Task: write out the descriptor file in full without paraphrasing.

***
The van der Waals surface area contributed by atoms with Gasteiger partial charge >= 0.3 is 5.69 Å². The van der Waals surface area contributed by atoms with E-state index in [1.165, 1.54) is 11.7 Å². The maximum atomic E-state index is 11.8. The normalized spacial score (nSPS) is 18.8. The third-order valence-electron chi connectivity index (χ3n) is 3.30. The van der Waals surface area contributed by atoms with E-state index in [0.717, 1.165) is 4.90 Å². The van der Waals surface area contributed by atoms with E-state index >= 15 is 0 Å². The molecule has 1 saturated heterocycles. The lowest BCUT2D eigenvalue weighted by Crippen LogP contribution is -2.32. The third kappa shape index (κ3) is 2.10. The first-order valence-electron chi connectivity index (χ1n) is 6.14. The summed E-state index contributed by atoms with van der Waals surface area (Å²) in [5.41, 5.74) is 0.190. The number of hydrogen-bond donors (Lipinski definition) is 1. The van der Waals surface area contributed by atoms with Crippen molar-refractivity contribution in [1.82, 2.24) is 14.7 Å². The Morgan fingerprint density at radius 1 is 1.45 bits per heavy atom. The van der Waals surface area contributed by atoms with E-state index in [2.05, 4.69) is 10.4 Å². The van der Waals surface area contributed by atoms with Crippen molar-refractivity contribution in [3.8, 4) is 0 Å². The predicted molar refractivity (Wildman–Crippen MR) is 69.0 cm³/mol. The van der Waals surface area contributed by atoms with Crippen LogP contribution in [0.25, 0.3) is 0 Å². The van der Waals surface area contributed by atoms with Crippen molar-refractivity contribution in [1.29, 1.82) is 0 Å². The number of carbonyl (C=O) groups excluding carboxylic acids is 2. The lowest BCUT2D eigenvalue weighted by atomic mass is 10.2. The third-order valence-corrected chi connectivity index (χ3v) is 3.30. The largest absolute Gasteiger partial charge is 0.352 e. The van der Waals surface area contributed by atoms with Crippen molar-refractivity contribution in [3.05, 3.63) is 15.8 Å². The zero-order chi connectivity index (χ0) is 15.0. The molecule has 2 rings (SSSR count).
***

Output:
The van der Waals surface area contributed by atoms with Gasteiger partial charge >= 0.3 is 5.69 Å². The van der Waals surface area contributed by atoms with E-state index in [1.165, 1.54) is 11.7 Å². The maximum atomic E-state index is 11.8. The normalized spacial score (nSPS) is 18.8. The third-order valence-electron chi connectivity index (χ3n) is 3.30. The van der Waals surface area contributed by atoms with E-state index in [0.717, 1.165) is 4.90 Å². The van der Waals surface area contributed by atoms with E-state index >= 15 is 0 Å². The molecule has 1 saturated heterocycles. The lowest BCUT2D eigenvalue weighted by Crippen LogP contribution is -2.32. The third kappa shape index (κ3) is 2.10. The first-order valence-electron chi connectivity index (χ1n) is 6.14. The summed E-state index contributed by atoms with van der Waals surface area (Å²) in [5.41, 5.74) is 0.190. The number of hydrogen-bond donors (Lipinski definition) is 1. The van der Waals surface area contributed by atoms with Crippen molar-refractivity contribution in [1.82, 2.24) is 14.7 Å². The Morgan fingerprint density at radius 1 is 1.45 bits per heavy atom. The van der Waals surface area contributed by atoms with E-state index in [2.05, 4.69) is 10.4 Å². The van der Waals surface area contributed by atoms with Crippen molar-refractivity contribution in [3.8, 4) is 0 Å². The predicted molar refractivity (Wildman–Crippen MR) is 69.0 cm³/mol. The van der Waals surface area contributed by atoms with Crippen LogP contribution in [0.25, 0.3) is 0 Å². The van der Waals surface area contributed by atoms with Crippen molar-refractivity contribution in [1.29, 1.82) is 0 Å². The number of carbonyl (C=O) groups excluding carboxylic acids is 2. The lowest BCUT2D eigenvalue weighted by atomic mass is 10.2. The third-order valence-corrected chi connectivity index (χ3v) is 3.30. The largest absolute Gasteiger partial charge is 0.352 e. The van der Waals surface area contributed by atoms with Crippen molar-refractivity contribution in [3.05, 3.63) is 15.8 Å². The zero-order chi connectivity index (χ0) is 15.0. The molecule has 2 rings (SSSR count).